देडूकच्छेदनाद्वा विशति यदि गृहं तत्र नो नो विचारः |
किं त्वस्माकं सुरङ्गाकलनयति पुरे घोषयामास यस्मा
त्तस्मादेतत्सुरङ्गाधिप इति बिरुदं प्रोचुरेतत्पुरस्थाः ||
Once, thieves burgled a rich man’s house in a village in the Bobbili province of Andhrapradesh and took away all his belongings. The owner of the house lodged a complaint with the head of the province and asked that the thieves be punished. However, the head of the province, a dumbhead, declared that a burglary can be considered as one only if it is perpetrated by tunneling into the house. He therefore turned down the complaint. He even went so far as to make a formal announcement in the province that such complaints of ‘burglary’ that did not involve tunneling into a house, would no longer be entertained by the administration. Maṅgaleśvara-śāstri, who was annoyed by such stupidity, penned the above verse ridiculing the leader:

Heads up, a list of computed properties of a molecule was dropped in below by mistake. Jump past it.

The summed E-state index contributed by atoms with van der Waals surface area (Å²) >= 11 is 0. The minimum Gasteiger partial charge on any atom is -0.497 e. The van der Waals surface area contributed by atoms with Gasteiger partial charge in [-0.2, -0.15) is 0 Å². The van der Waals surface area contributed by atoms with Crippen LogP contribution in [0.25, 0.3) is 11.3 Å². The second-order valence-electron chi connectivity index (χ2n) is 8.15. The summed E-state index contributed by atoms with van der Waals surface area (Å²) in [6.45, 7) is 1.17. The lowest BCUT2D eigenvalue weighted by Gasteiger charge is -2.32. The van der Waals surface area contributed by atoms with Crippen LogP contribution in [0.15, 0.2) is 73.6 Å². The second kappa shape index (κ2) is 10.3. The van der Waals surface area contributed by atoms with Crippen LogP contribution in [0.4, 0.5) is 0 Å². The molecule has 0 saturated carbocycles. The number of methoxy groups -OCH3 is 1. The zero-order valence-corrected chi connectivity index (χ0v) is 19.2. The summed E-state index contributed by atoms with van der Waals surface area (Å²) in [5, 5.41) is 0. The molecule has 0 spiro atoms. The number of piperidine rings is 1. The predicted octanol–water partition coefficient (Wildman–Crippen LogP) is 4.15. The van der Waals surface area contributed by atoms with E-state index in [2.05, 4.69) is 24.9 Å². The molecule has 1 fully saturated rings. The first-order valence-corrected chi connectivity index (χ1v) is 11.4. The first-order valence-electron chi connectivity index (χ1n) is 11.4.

‘We are not worried whether a thief enters the house through the roof, by breaking the door, by digging through the main entrance, or by breaking through the rear wall of the house. Since our leader has formally declared that only burglary by tunneling into the house (suranga) can be considered a burglary, people in the town have given him the honorary title of ‘Suraṅgādhipa’ – or ‘Tunnel King’’.
The real name of the head of the province was Raṅgādhipa. The name ‘Su+ Raṅgādhipa’, in the positive sense means that he is a ‘good’ Raṅgādhipa. However, if it is split as ‘Suraṅga+adhipa’, the sarcasm is hard to miss.
Adapted from Kannada by Arjun Bharadwaj
(The original article is from the anthology Kavitegondu Kathe)